The flaming days of summer are upon us — forever, apparently. When towns way up in Quebec begin to spontaneously combust at 115-degrees in the shade, one knows the jig is up. Time to pay thine piper: “Climate change” is no longer even the politically correct coinage for what’s fulminating all around us.

The newly-correct term is “climate crisis.” By 2035, from May all the way through to September, there won’t be even one molecule of the vast Arctic Sea’s polar ice sheets remaining. And without packed snow’s white enamel shield to reflect heat away, the exposed gray waters absorb warmth, instead. And expand.
Polar bears, we’ll miss you.

Hot, expanding water molecules account for fully half our rising sea levels; melting Greenland and Antarctica, the other half. For over a decade now, root vegetables can be grown outdoors in Greenland. Next year, balmy January Antarctica will join the global harvest. Earthlings have already tilted our planet’s uninhabitability likelihood 1.8 degrees Celsius too far in the red. At a mere 6-degree temperature increase, humanity ceases to exist. We’ve but 4.2 more to go.

Meanwhile, more than three dozen new “clean” coal factories went into production just last year in China, alone.

Makes one almost nostalgic for last year’s quarantined sweet days of whine and Rona. Let’s just get hotter than July right to it, shall we?

My spouse and I — together now for 28 years — earlier this month invited another resident couple from our building out to dinner whom, to our delicious surprise, revealed they’d been Independence Day partners now for — wait for it — more than 46 years! We’d no clue another fellow couple of silver unicorns (two gays paired together 25 years-plus) resided but an elevator ride away! My own spouse and I suggested why not we first get acquainted with — let’s call them, oh, Price and Waterhouse — over pre-dinner, sunset cocktails at our place. Collectively, we knew next to nothing about P&W.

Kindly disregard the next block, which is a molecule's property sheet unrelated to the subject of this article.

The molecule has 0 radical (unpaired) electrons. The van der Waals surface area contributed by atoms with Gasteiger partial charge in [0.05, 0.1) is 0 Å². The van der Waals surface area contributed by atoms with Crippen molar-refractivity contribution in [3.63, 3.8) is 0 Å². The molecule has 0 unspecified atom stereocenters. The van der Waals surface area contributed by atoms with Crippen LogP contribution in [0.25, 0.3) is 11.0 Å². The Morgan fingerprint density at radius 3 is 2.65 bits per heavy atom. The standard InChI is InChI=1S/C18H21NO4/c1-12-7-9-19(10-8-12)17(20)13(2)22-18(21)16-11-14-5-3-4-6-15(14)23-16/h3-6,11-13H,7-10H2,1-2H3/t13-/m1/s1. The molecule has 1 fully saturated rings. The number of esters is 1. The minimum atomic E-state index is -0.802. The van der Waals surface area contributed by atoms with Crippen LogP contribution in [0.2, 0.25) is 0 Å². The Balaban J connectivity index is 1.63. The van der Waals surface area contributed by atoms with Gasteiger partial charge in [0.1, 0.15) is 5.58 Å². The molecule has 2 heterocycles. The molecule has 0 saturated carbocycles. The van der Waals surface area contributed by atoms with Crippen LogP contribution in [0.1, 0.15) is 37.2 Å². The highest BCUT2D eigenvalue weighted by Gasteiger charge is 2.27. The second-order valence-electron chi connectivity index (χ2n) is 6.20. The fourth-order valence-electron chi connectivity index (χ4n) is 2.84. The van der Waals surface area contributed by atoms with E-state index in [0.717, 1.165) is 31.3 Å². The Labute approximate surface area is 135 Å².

Occasionally, I’d cross paths in, say, the mailroom with Price, where we’d exchange smirking pleasantries. Price always radiated an intriguing aura of mischief, as though he’d triumphed scot-free over a totally heinous past that no one even suspected.

Our doorbell rang. Price breezed in wearing an elegantly simple, masterfully-planned plain ivory linen shirt. Fuck . . . fuck . . . FUCK!

Bois, nothing trumps finer than a pristine, button-down summer linen shirt. Ever! Why? Because it’s a near impossible fashion-feat to successfully pull off: Starched white summer linen requires a sense of self-assurance (to the max!). Rare is the man who can, wrinkle-free, run an entire evening-long gauntlet without looking by dinner’s end as if he’s wearing some old bellows’ accordion rescued from a dumpster.

I knew there was a reason I liked Price at first glance — he with his eternally devilish, cat-who-swallowed-the-canary grin!

Exuding further confidence still, Price’s longtime partner, Waterhouse, extended a hosts’ gift to us in the glorious form of a shimmery, red-blazing bag bulging of homegrown beefsteak tomatoes and fresh basil. How utterly, imaginatively fabulous! Later, over our smorgasbord of restaurant appetizers, I couldn’t resist inquiring if they’d ever gotten legally hitched. Both shook their heads no.

“What’s the point now?” shrugged Price. “We’ve been through everything together.” Waterhouse concurred, nodding, “We’re set and comfortable.” Dryly, Price added, “Harmonizing with nature each weekend at our cabin in East Texas is enough for us” — as though mere simple folk were they, roughing it in a precarious tin-roofed, lean-to shaded by a scrub pine. Waterhouse chuckled, “We even put in an 8-acre pond, although the ranch hasn’t seen cattle for years.”